On Christmas Eve, the U.S. Coast Guard published changes to its credentialing rules to meet the new international STCW code. Makes for exciting reading – 216 pages of technical jargon that explains what it takes to train, license and maintain credentials for a mariner.
I won’t go into much on the changes, except to say that:
- This is complex stuff that may take some time to sort through.
- Vessels working in the oil and gas industry have not been a good fit for the STCW code because the jobs they do are so different from their deep-draft colleagues for whom the STCW code was written.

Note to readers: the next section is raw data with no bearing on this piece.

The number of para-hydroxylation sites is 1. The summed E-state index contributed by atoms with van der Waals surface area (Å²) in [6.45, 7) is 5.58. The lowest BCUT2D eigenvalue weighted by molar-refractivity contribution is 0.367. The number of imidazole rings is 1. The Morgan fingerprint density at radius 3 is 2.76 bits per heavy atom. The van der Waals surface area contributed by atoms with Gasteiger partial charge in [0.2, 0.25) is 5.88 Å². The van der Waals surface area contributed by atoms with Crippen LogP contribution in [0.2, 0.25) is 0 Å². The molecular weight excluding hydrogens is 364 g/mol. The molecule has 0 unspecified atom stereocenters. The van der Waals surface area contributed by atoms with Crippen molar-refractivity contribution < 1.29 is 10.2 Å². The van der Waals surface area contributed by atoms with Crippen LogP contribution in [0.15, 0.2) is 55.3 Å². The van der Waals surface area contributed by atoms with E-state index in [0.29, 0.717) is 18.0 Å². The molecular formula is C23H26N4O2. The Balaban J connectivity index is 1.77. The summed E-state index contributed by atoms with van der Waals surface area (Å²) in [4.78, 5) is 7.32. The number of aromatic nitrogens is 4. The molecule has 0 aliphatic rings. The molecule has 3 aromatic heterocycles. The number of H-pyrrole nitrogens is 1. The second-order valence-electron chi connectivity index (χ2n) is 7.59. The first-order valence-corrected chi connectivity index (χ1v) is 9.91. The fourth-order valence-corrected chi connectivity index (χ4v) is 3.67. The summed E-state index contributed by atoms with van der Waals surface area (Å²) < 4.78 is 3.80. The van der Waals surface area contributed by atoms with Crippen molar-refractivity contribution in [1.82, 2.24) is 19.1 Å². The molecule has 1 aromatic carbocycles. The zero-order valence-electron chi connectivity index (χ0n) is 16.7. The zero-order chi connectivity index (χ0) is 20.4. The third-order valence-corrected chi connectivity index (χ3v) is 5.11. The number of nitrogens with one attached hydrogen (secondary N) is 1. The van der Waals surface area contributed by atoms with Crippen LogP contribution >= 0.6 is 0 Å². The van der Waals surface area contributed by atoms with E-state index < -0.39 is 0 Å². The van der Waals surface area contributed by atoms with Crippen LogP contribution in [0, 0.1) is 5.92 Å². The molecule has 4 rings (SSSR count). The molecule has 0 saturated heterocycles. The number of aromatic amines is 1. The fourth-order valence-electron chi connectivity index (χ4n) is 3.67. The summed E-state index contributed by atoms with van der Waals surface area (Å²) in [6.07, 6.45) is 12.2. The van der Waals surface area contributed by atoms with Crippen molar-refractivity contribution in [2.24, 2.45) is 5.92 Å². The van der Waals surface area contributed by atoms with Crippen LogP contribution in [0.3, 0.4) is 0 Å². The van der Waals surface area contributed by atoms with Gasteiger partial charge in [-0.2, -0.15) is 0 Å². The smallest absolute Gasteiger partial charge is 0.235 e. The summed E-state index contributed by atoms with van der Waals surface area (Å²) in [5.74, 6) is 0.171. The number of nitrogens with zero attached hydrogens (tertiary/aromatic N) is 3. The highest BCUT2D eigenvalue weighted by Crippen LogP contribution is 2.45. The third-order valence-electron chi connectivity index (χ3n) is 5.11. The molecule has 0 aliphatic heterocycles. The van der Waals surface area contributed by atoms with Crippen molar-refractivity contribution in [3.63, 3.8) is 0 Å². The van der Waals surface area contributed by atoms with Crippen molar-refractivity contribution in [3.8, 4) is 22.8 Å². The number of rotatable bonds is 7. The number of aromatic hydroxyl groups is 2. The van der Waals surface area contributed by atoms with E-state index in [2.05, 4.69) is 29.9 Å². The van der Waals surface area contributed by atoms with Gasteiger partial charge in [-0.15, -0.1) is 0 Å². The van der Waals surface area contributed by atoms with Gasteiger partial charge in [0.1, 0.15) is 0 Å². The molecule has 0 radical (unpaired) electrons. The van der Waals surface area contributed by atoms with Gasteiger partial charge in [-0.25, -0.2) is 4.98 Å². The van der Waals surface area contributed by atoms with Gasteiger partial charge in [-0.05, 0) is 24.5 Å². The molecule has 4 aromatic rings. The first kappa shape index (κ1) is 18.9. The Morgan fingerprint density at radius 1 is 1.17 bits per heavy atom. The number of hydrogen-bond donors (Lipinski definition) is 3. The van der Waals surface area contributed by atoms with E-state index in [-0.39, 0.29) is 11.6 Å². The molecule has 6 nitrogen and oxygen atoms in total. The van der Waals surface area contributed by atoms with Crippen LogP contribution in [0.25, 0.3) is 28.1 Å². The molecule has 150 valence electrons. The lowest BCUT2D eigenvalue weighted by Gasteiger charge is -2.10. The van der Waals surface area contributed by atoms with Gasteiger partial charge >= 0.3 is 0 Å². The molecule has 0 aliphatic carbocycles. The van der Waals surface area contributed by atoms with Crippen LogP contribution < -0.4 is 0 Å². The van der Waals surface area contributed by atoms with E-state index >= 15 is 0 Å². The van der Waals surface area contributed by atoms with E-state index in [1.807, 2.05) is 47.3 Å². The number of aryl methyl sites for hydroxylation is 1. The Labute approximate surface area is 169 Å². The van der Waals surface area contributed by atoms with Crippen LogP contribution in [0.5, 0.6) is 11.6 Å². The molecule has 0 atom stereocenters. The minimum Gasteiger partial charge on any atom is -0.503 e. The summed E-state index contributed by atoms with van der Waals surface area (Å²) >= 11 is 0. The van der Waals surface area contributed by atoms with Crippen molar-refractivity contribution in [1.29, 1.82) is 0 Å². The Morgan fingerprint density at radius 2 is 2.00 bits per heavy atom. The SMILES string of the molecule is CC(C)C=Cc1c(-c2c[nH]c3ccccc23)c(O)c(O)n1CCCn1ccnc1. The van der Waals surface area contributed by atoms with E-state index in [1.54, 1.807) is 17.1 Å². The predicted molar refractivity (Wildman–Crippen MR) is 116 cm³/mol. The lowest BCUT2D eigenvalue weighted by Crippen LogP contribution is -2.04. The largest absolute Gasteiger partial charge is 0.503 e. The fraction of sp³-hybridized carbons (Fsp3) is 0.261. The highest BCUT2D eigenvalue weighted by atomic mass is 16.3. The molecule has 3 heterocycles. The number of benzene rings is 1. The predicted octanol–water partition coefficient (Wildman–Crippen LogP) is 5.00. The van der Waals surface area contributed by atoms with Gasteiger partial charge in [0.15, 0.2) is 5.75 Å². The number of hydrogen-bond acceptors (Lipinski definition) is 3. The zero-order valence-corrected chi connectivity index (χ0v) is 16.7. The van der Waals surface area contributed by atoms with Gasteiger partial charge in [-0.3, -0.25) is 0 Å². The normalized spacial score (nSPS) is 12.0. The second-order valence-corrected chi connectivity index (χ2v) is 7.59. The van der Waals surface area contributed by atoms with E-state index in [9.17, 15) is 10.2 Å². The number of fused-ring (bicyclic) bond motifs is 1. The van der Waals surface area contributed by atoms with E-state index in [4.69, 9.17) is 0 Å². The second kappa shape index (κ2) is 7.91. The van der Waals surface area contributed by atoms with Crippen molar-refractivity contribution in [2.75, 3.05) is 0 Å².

- Over time, this may force OSV companies into more structured and expensive training.
For now, the workboat companies will need to scramble to parse out the new requirements, because they take effect in March of 2014. For example, one change will be that the basic safety training that every seafarer takes under STCW must be renewed every five years, which includes a jump into a pool from heights and working in a smoke room. While that training makes perfect sense, there is a concern for the older mariners who may not be in the best shape.
From a SEMS standpoint, STCW makes it easier to quantify that a given seafarer is qualified to work safely and competently, but it will require a massive Management of Change, to borrow from the SEMS buzzword.